The Canberra Liberals have accused ACT Labor of having an “appetite to avoid the usual process” regarding how the drug decriminalisation legislation was introduced in the Territory.
Canberra Liberals MLA Nicole Lawder called for Health Minister Rachel Stephen-Smith and Labor backbencher Michael Pettersson to be investigated by a special committee for allegedly breaching the Ministerial Code of Conduct 2020, either individually or by a “conspiracy” between them.
Given this was a last-minute addition to the schedule of the Legislative Assembly on Thursday (31 August), Ms Lawder needed a majority to agree to suspend standing orders to allow the debate to occur.
It comes off the back of a report in The Australian which stated it had obtained a recording of Ms Stephen-Smith speaking at the ALP National Conference about Mr Pettersson’s advocacy for drug decriminalisation in the ACT, commending him not only for his internal advocacy on the matter, but also for his use of “the mechanisms that are available within the political process”.
“Michael sat on a Legislative Assembly committee into youth mental health in the last term of parliament and managed to get a recommendation in there that was supported unanimously … for a recommendation to examine simple drug offence notices,” Ms Stephen-Smith allegedly said.
She went on to say that, because the Assembly had supported the recommendations from that inquiry, it technically had already been responded to by the government.
“We took it to the election quietly, but we could point to our platform and say it’s in there, it’s there,” the transcript attributes to Ms Stephen-Smith.
“It was [then] done through a private members bill, which meant it could be done much more quickly.
“If the government had tried to do it, I tell you what, it would have taken two years to develop the legislation, and the police, we would have had to deal with all this risk aversion and complexity.”
Ms Lawder wrote to Speaker Joy Burch on 29 August outlining her concerns.
She stated the transcript showed Ms Stephen-Smith had “gloated” about the government’s approach to drug decriminalisation.
“In doing so, the Minister outlined a clear politicisation and misuse of the committee process and the deliberate avoidance of government legislative procedures,” Ms Lawder wrote.
“The Minister clearly outlines how the ACT Government colluded with Mr Michael Pettersson MLA, as chair of a Legislative Assembly committee, to ensure a recommendation was included in the final Committee report, which would then give authority for the government to implement their drugs reform agenda.”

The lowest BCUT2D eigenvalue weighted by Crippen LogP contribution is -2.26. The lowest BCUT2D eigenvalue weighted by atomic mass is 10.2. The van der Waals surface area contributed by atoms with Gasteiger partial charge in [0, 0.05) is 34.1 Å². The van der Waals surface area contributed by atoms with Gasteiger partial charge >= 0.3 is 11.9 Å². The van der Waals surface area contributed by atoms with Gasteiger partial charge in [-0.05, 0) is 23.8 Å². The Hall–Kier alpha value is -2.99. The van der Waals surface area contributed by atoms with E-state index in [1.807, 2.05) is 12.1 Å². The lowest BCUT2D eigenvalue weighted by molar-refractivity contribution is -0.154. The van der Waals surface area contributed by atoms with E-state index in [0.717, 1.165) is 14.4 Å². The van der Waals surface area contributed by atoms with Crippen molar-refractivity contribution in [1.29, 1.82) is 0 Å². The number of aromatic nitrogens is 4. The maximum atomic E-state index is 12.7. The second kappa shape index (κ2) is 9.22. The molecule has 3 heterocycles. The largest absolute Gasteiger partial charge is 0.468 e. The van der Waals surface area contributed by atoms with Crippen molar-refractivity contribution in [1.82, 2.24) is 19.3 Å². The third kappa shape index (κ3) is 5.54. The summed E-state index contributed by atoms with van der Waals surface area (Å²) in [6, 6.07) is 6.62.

Speaker Joy Burch rejected Ms Lawder’s request to hear her motion without notice, stating it didn’t contain enough information to rule that the matter had “precedence” over other business.
“I am not required to judge whether there’s been a breach of privilege or a contempt of the Assembly. I can only judge whether the matter merits precedence,” she said.
“I have concluded [it] does not.”
Ms Lawder then attempted to suspend standing orders to let the debate occur.
She argued this was a matter of transparency and accountability and ensuring politicians did not abuse their positions.
“There appears to have been an appetite to avoid the usual process, legislative process, of the Assembly in this particular matter,” Ms Lawder said.
“At first blush, at first glance, when you read the transcript … it raises alarm bells.”
Opposition Deputy Leader Jeremy Hanson went further, arguing there had been an “abuse of the processes”, given committees aren’t meant to be used to push or endorse agendas.
He said a committee inquiry wasn’t the same as the executive fulfilling its commitments to hold full investigations into proposed legislation.
“There is a distinct difference between the obligations of the minister and the executive … what [Ms Stephen-Smith] has done is abused that. It is a contempt of the Assembly to do so, and this matter should go before a special privileges inquiry,” Mr Hanson said.
“It is pretty outrageous what has happened here.”
Labor and Greens members disagreed that the matter was urgent.
“If you want to bring this motion forward, there’s more than enough capability to get organised, bring it on as a matter of private members business, bring it forward as part of Assembly business in the regular program,” Attorney-General Shane Rattenbury said.
Mr Pettersson labelled the motion a “stunt” and a “response to the right-wing media cycle”.
Given they hadn’t brought the matter up earlier in the week, he felt it wasn’t a “genuine attempt” to have this debate.
“The Canberra Liberals have no respect for this chamber. They often run all of their agenda through the media first and then the parliament as an afterthought,” Mr Pettersson said.
“They do not care about this parliament. They care about cheap media stunts.”
Given Ms Lawder’s motion itself was not voted upon, it can be re-introduced at a later date.